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Friday, September 10, 2010



‘Family planning is not just controlling numbers’

Jyoti Shankar Singh has been the longest serving United Nations official in the population field. A former deputy executive director of UNFPA, he played a pivotal role as executive coordinator of the International Conference on Population and Development (ICPD) in Cairo in 1994. He is also author of a recently published book, Creating a New Consensus on Population. He spoke to Rahul Singh: 

    Has the concept of family planning changed over the years?
Yes, it is not just a question of controlling numbers; it relates to health, education and contraceptive services. That is why the ICPD was so significant. It did what no population conference had before, by adopting a 20-year framework of action. Family planning was broadened to include provision 
of reproductive health services, reduction of infant mortality, improvement in maternal health, education and women’s empowerment.
    What has been achieved since 1994?
Gains have been made in reducing infant mortality, and the concept of reproductive health has gained increasing acceptance around the world.

    There is a lack of sufficient funding: 120 million couples still lack 
access to reproductive health commodities and services, and maternal mortality sadly remains at a very high level. Education, particularly for girls, has not yet been fully achieved.
    Millennium Development Goals (MDGs) were laid down by the United Nations over 
two decades ago. What were the most important ones?
The most important goal was reducing by half the proportion of people living in extreme poverty by 2015. There were about 1.25 billion people in developing countries living on less than $1 a day (defined as extreme poverty) in 1990. Since then, there has been an impressive reduction in poverty in China and even in India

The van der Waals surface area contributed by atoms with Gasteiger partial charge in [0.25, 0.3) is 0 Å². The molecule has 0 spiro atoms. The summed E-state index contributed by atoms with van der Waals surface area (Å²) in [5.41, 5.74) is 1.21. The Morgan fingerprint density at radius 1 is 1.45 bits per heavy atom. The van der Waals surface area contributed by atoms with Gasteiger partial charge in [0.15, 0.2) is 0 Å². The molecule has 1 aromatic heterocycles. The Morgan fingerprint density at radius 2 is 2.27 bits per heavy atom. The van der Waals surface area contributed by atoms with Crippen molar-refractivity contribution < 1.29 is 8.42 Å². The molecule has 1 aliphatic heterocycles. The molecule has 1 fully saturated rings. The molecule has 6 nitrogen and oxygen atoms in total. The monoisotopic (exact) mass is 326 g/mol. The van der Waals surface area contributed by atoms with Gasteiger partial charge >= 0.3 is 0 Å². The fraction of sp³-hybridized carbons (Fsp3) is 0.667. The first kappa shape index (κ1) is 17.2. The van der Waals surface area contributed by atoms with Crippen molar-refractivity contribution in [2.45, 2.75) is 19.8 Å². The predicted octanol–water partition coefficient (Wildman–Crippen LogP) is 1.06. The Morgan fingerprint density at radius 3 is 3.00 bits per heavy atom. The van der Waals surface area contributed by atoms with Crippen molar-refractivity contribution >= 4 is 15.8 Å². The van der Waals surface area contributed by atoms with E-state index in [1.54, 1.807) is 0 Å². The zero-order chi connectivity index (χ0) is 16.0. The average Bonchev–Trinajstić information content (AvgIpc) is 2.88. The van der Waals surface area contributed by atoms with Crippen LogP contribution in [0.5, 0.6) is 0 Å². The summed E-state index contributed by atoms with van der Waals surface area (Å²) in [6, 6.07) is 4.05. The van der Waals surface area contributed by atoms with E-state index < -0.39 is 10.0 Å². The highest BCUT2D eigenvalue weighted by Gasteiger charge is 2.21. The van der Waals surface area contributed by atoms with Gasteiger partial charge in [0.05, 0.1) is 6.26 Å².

the overall poverty rate has come down, though in Africa the rate has come down at a much slower pace.
    Other goals include universal primary education, with particular attention to girls, reducing child mortality and improving maternal health. Promoting gender equality and empowering women, along with ensuring environmental sustainability, are two other MDGs that have acquired increasing urgency in recent years.
    How has India done?
Better than many demographers claim. Most of India has moved towards population stabilisation. Rajasthan and Madhya Pradesh, once part of the BIMARU states, have done well lately, but Bihar and eastern UP remain problem areas. India’s maternal death rate is also much too high: if 
health services were within easy reach, the rate could be reduced by half.
    Some Indian states are passing legislation that does not permit candidates with more than two children to stand for political office. Will such measures work?
I don’t have the details but no country in the world has succeeded in making a serious impact on population growth by such coercive measures.
    There is a widespread perception that Islam is opposed to family planning. How correct is this?
Not correct. Take Iran, Indonesia, Turkey and Tunisia, to name just four major Islamic countries. They all promote family planning and have been successful in reducing population growth, even more successful than India.

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